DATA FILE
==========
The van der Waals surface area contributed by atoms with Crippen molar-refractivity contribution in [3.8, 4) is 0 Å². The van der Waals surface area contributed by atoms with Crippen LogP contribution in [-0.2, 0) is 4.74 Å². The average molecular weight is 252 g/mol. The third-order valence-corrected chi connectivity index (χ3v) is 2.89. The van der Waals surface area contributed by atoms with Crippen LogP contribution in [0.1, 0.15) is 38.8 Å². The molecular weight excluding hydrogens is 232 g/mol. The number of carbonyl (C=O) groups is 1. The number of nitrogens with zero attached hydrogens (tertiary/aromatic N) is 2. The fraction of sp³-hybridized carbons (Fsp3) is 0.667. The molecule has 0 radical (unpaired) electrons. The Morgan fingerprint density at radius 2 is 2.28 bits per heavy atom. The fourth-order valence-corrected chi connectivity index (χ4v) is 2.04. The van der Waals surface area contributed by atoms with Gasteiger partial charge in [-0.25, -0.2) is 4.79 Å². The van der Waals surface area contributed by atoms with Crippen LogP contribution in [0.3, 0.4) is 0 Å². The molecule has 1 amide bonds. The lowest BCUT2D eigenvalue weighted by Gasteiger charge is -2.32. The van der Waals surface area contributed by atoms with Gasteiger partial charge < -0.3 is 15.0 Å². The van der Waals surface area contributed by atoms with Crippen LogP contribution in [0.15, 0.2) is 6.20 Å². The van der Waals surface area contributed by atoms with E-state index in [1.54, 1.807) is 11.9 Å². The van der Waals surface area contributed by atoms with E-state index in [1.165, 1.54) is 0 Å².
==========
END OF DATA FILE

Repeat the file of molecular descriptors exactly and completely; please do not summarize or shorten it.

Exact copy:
The van der Waals surface area contributed by atoms with Crippen molar-refractivity contribution in [3.8, 4) is 0 Å². The van der Waals surface area contributed by atoms with Crippen LogP contribution in [-0.2, 0) is 4.74 Å². The average molecular weight is 252 g/mol. The third-order valence-corrected chi connectivity index (χ3v) is 2.89. The van der Waals surface area contributed by atoms with Crippen LogP contribution in [0.1, 0.15) is 38.8 Å². The molecular weight excluding hydrogens is 232 g/mol. The number of carbonyl (C=O) groups is 1. The number of nitrogens with zero attached hydrogens (tertiary/aromatic N) is 2. The fraction of sp³-hybridized carbons (Fsp3) is 0.667. The molecule has 0 radical (unpaired) electrons. The Morgan fingerprint density at radius 2 is 2.28 bits per heavy atom. The fourth-order valence-corrected chi connectivity index (χ4v) is 2.04. The van der Waals surface area contributed by atoms with Gasteiger partial charge in [-0.25, -0.2) is 4.79 Å². The van der Waals surface area contributed by atoms with Crippen LogP contribution in [0.3, 0.4) is 0 Å². The molecule has 1 amide bonds. The lowest BCUT2D eigenvalue weighted by Gasteiger charge is -2.32. The van der Waals surface area contributed by atoms with Gasteiger partial charge < -0.3 is 15.0 Å². The van der Waals surface area contributed by atoms with Crippen LogP contribution in [0.15, 0.2) is 6.20 Å². The van der Waals surface area contributed by atoms with E-state index in [1.54, 1.807) is 11.9 Å². The van der Waals surface area contributed by atoms with E-state index in [1.165, 1.54) is 0 Å².